A Federal Reserve report released this week compares the tech crash to the aerospace jobs disaster in the late '80s and early '90s, citing the loss of 1 in 3 technology jobs in regions such as Silicon Valley and Austin, Texas.

That report, summarized in a San Francisco Chronicle article notes signs that a tech rebound has begun, raising hope that tech jobs will return. New York Times' technology writer Steve Lohr also found evidence of a tech upturn, citing government figures ("Investment in Technology Is Roaring Softly Back", registration required).

The tech sector comeback has been

confounded by the so-called "jobless recovery" and offshore outsourcing of IT work.

Time to re-think career strategies?

Given those factors, will a rebounding tech sector raise all boats? Or is it time for IT workers to re-think IT career strategies? Can mastery of open source technologies help, or hinder job prospects? The answers to these questions aren't easy, but insights may be drawn from a consideration of past job markets and future trends.

Jim Reese, CEO of Randstad North America, an employment agency with more than $1 billion in annual revenues, offered perspectives in a September speech (pdf file). Randstad places temporary and part-time workers in a number of fields, including high-tech. Reese said that he believes the jobless recovery is at least partially an artifact, because job figures don't count growth in the number of Americans who are now self-employed.

He also says that the rush to outsource to India is having the effect of rapidly driving up wages for India's skilled IT workers. "China, Russia, Singapore, and Brazil can't keep up due to lack of offshore experience, language barriers, government policies, and other reasons," said Reese. Supply and demand dictates that as demand grows for a fixed pool of workers, the price will go up. Offshore outsourcing can entail higher costs in areas like communications and administration, so offshore wages don't need to be as high as U.S. wages to become uncompetitive.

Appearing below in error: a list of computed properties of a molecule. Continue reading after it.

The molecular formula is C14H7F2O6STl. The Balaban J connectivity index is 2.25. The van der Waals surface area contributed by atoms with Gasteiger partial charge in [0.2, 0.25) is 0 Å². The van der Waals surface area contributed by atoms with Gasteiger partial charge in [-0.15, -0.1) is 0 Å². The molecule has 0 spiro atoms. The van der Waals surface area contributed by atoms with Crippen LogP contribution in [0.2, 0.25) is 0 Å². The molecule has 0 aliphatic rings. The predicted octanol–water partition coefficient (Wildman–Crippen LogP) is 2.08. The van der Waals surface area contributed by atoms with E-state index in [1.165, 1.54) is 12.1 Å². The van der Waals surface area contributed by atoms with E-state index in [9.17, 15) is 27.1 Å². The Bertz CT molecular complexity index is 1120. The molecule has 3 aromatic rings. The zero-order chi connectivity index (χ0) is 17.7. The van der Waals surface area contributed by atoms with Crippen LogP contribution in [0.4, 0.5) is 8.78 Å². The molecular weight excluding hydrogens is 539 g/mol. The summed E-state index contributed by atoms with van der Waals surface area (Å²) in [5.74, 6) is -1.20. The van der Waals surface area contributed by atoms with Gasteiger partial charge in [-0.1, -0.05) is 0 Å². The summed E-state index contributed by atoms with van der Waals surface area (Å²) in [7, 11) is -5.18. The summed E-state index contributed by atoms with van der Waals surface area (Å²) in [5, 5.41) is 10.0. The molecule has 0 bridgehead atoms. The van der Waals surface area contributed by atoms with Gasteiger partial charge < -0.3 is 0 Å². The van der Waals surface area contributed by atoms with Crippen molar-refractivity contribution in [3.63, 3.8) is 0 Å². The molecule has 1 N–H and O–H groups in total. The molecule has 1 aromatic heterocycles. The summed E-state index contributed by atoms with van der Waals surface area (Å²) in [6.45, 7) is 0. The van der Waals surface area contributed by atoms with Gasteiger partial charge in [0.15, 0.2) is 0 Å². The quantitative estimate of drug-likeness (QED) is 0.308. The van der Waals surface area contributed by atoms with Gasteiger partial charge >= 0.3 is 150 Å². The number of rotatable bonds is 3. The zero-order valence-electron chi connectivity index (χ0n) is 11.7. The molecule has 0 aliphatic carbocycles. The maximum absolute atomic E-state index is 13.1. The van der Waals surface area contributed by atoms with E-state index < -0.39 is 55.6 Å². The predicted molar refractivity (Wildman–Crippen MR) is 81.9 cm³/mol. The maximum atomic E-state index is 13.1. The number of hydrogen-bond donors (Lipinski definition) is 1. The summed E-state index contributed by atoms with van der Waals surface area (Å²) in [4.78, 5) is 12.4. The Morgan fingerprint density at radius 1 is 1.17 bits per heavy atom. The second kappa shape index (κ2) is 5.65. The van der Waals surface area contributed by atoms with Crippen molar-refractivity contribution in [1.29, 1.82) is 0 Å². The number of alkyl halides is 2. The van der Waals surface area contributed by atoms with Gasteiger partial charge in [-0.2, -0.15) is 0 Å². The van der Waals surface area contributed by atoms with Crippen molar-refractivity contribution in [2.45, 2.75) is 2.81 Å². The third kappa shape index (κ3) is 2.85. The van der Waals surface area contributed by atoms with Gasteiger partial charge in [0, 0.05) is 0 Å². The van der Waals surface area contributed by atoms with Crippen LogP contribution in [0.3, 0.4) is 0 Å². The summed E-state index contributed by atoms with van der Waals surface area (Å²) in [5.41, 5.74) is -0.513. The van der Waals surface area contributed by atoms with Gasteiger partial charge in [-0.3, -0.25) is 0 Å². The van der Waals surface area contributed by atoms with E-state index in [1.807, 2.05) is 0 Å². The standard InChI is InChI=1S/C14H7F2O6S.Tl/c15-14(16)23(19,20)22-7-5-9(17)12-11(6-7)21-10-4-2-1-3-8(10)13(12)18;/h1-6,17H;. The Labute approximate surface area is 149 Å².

Situation similar to auto market in '80s

The plight of U.S. auto workers, lends credence to Reese's observation. In the 1970s, Japanese auto makers rapidly captured market share in the United States, in part because of lower car prices that resulted from lower wages. Many predicted that auto assembly jobs would depart the U.S. forever. But, driven by strong demand, by the 1990s, Japanese auto workers were more expensive than their U.S. counterparts, and Japanese manufacturers were opening new plants in the U.S. to capitalize on labor pools in low cost-of-living states.

Longer term, Reese says that 76 million Baby Boomers, the largest generation in the workforce, are poised to leave the job market, citing Department of Labor predictions that there will be 10 million more jobs than people to fill them by 2010.

More importantly, Reese believes America's core competence, innovation, will stand U.S. workers in good stead. "The demand for innovation is not going away, particularly in a knowledge economy. Innovation will fuel an ever-increasing demand for workers with the right skills to make innovation pay off." Reese foresees an "all-out war for talent" in the years to come.

Innovation will always be in demand

If that's correct, where are the innovation fronts that can help shape a career strategy? Novell's purchase of SuSE confirms that Linux is becoming a mainstream technology everywhere except Redmond, Wash. (and even Microsoft now relies on Akamai's Linux clusters to shield its own Web servers). IBM, Sun, HP, and virtually every enterprise technology company now sells and supports Linux.

Sales figures show that Linux and Windows are both growing at the expense of the traditional UNICES like Solaris, AIX and HP-UX in the server market. Despite the slow economy, IDC reports that Linux continues to grow at double-digit rates. And serious analysts and IT firms are starting to talk about Linux for enterprise desktops, especially in governmental and educational settings.

While complex questions don't often have easy answers, Linux skills position IT workers in areas that are demonstrating growth, even in a sluggish economy.

Chris Gulker, a Silicon Valley-based freelance technology writer, has authored more than 130 articles and columns since 1998. He shares an office with 7 computers that mostly work, an Australian Shepherd, and a small gray cat with an attitude.

source: it managers journal
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When you have eliminated the impossible, that which remains, however improbable, must be the truth